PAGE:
Agency Affected: Department of Defense: Department of the Navy

  3. Status: Open

    Priority recommendation

    Comments: The Navy concurred with this recommendation and said it would take steps to provide regular reporting to key decision makers and Congress. DOD officials stated in October 2018 that the Shipyard Infrastructure Optimization Plan, along with the creation of the Readiness Reform Oversight Council, address this recommendation. While the Readiness Reform Oversight Council does appear to involve some of the key stakeholders who should be receiving the regular reporting, the Navy has already made clear that it sees the shipyard optimization process as a 20-year-long effort. Given that, regular reporting on progress cannot be achieved with a single disclosure at the beginning of the effort. Both Congress and DOD decision makers need to receive regular updates on the implementation of the shipyard optimization plan, and while it is possible that the newly created Shipyard Program Management Office will be able to provide such reporting, that organization is still being developed and, as of August 2019, no progress reporting has yet begun.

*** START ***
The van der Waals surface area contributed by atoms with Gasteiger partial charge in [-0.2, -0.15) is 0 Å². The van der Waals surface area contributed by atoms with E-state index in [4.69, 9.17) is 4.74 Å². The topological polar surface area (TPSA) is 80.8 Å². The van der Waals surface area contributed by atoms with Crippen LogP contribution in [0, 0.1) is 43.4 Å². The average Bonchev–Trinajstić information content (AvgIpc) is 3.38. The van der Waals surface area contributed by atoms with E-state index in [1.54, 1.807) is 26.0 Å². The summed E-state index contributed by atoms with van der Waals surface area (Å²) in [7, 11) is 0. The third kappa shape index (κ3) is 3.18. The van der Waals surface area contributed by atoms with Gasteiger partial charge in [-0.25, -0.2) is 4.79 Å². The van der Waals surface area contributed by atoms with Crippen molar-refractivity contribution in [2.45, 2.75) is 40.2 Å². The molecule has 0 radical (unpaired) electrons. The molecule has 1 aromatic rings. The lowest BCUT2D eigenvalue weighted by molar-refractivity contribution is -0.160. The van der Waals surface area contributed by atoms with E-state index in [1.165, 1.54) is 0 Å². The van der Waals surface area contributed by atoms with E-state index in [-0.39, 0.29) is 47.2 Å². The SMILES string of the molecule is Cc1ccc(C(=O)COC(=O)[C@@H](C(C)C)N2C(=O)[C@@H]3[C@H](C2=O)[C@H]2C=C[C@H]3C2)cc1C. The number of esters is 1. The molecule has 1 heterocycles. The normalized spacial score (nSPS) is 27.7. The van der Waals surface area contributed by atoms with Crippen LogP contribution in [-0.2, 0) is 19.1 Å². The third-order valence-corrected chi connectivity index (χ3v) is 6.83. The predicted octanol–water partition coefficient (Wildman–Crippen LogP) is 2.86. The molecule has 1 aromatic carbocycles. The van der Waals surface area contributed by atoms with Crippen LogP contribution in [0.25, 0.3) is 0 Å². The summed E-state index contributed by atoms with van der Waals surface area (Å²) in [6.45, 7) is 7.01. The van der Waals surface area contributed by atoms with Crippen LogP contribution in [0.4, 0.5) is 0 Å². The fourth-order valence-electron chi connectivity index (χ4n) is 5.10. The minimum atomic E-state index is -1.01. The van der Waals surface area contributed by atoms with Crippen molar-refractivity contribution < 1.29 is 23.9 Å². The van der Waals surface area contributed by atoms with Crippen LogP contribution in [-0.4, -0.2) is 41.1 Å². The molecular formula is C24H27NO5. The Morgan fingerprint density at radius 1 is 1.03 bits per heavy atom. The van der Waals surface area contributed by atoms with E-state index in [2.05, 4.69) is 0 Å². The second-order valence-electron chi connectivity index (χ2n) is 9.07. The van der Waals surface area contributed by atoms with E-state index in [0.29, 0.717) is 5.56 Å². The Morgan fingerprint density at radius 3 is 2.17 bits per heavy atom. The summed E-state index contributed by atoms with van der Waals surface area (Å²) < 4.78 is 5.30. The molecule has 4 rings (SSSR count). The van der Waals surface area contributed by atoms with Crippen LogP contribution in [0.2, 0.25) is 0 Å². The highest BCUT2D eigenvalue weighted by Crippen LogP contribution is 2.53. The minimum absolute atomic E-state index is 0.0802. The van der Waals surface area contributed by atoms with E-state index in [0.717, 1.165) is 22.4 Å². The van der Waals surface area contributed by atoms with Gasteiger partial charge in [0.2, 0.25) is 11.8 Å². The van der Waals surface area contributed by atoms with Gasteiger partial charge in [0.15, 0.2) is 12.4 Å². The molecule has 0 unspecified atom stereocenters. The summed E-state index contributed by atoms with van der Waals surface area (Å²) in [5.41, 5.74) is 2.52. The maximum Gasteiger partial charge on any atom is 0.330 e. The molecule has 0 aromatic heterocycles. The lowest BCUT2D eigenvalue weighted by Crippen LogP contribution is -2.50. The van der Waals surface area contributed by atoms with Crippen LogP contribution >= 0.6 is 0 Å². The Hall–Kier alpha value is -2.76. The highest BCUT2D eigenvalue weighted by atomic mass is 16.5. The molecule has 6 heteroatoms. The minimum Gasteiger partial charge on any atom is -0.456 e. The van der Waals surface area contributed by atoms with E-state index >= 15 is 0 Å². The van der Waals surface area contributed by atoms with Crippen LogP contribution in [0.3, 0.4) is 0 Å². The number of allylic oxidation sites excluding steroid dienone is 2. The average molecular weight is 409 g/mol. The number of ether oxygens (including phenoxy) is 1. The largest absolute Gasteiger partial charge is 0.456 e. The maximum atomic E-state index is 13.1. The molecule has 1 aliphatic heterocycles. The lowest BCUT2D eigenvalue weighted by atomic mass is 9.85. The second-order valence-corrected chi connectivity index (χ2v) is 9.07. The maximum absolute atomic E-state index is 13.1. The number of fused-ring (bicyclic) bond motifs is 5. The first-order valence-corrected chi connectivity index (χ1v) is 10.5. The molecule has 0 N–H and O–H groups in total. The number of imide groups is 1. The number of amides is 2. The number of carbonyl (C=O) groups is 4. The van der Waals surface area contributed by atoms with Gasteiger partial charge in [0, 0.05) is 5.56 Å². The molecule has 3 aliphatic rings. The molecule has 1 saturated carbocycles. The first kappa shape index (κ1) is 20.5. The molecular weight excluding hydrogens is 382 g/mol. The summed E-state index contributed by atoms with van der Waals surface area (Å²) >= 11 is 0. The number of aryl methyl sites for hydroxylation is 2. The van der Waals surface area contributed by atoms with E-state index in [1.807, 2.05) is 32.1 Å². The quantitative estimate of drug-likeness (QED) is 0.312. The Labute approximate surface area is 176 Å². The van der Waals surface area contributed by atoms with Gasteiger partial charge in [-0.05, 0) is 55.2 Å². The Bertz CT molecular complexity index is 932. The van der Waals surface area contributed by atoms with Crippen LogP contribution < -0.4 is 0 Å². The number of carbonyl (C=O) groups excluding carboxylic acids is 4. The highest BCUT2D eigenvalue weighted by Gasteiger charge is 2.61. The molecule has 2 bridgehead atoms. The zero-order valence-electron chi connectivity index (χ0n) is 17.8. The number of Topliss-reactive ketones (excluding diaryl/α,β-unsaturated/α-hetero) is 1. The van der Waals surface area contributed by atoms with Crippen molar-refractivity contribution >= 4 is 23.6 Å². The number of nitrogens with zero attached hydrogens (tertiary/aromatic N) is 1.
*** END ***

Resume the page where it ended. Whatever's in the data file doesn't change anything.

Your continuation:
Recommendation: The Secretary of the Navy should provide regular reporting to key decision makers and Congress on the progress the shipyards are making to meet the goal of the comprehensive plan, along with any challenges that hinder that progress, such as cost. This may include reporting on progress to reduce their facilities restoration and modernization backlogs, improve the condition and configuration of the shipyards, and recapitalize capital equipment. (Recommendation 3)

    Agency Affected: Department of Defense: Department of the Navy